Looking Closer: Why do good people develop bad habits?

March 15, 2024

A person sits under a banner reading HABITS with floating habit examples around him

Most of us like to think of ourselves as good people. Yet, if we’re being fully honest, most of us will also admit to having a bad habit or three.

It begs the question: why do good people develop bad habits?

With repetition, particular behaviours become ingrained. The neurological pathway followed from stimulation to reaction becomes more entrenched each time we act in that certain way, making it difficult to react creatively. As Donald Hebb, the father of neuropsychology, came to realize: neurons that fire together, wire together.

These optimizations can be beneficial or detrimental – but before we qualify any action into a category, let’s take a step back and look at the basics of how a habit is formed.

Habits consist of four components that create a neurological loop: cue, craving, response, and reward:

  1. Cue: A cue is a trigger that initiates the habit loop. It can be internal (a feeling, thought, or emotion) or external (a time of day, location, or the presence of other people). Cues serve as reminders to engage in a particular behaviour. For example, feeling stressed might be a cue to reach for a cigarette, or the sight of your running shoes might prompt you to go for a jog.
  2. Craving: Once a cue is encountered, it triggers a craving for the associated reward. Cravings are the motivational force behind habits, driving us to act in a way that satisfies our desires. They can be driven by various factors, such as seeking pleasure, avoiding pain, or fulfilling a need for social connection. The intensity of cravings can vary depending on factors like hunger, stress, and environment.
  3. Response: The response is the actual behaviour that is performed to satisfy the craving. It can be a physical action (such as eating a snack) or a mental process (like engaging in negative self-talk). Responses become habits when they are repeated consistently to specific cues.
  4. Reward: The reward is a payoff that reinforces the habit loop. It provides positive reinforcement, making the behaviour more likely to be repeated in the future. Rewards can be intrinsic (a sense of accomplishment or satisfaction) or extrinsic (praise from others or a monetary incentive). The reward serves to strengthen the connection between the cue and the response, making the habit increasingly automatic.

The cue triggers a craving, which leads to a response, and ultimately results in a reward. This loop becomes ingrained in our brains with each repetition, reinforcing the habit. While this can be helpful for behaviours we want to keep, it also makes it difficult for habits we want to break.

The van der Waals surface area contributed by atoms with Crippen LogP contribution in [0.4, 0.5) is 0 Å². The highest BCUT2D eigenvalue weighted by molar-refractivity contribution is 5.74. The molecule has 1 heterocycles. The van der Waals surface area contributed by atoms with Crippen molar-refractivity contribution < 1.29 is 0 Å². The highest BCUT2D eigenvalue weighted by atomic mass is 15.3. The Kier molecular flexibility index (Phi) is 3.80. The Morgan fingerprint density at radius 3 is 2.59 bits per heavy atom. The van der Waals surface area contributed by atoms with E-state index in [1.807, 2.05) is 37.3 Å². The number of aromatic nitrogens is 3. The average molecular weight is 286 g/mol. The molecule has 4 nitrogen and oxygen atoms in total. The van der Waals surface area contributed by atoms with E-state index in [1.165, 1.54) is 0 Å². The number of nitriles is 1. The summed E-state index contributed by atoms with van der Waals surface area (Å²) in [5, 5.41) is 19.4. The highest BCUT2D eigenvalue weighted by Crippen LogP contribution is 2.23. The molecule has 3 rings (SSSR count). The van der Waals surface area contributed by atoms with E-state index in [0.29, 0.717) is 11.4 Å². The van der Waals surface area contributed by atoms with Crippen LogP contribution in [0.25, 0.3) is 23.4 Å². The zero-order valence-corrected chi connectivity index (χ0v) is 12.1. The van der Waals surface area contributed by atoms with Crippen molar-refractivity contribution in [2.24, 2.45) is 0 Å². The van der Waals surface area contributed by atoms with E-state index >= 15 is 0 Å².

Bad habits tend to feel good in the short-term, with any troublesome consequences delayed until some later time. Not cleaning your bedroom, for example, feels like a good choice in the moment. Long-term however…the mess remains and we might not be loving that choice down the road. Despite this, the rewarding initial feedback reinforces the habit loop and so we choose it again and again.

Good habits, on the other hand, often require immediate effort with rewards that only become apparent over time.

The habit loop in arrows - cue to craving to response to reward (and back to cue)

The bad news is we all have bad habits, but the good news is that the habit loop can also be leveraged to our advantage by adjusting its different components.

If we want to start exercising regularly, for example, you might identify a cue (waking up in the morning), create a craving (visualizing the benefits of exercise), make the response easy (laying out your workout clothes the night before), and provide a reward (treating yourself to a healthy breakfast after your workout).

By manipulating the habit loop’s components, we can effectively change behaviour and intentionally create new, positive habits – or, replace existing ones.

How might we use the habit loop to address the way we handle conflict? Dive deeper into precisely this application in part two of this exploration: Looking Closer: Habits in the face of conflict.

If you’re already ready to address your habits around conflict, then check out our free webinar Conflict 101: Demystifying Conflict Through a Psychological Approach. We also encourage you to take a look at our current online and in-person programming to explore other options.

Deeply ingrained habits can be hard to change, but it’s not impossible. We can do hard things. We can start now.

If you have questions,
please don’t hesitate to call.


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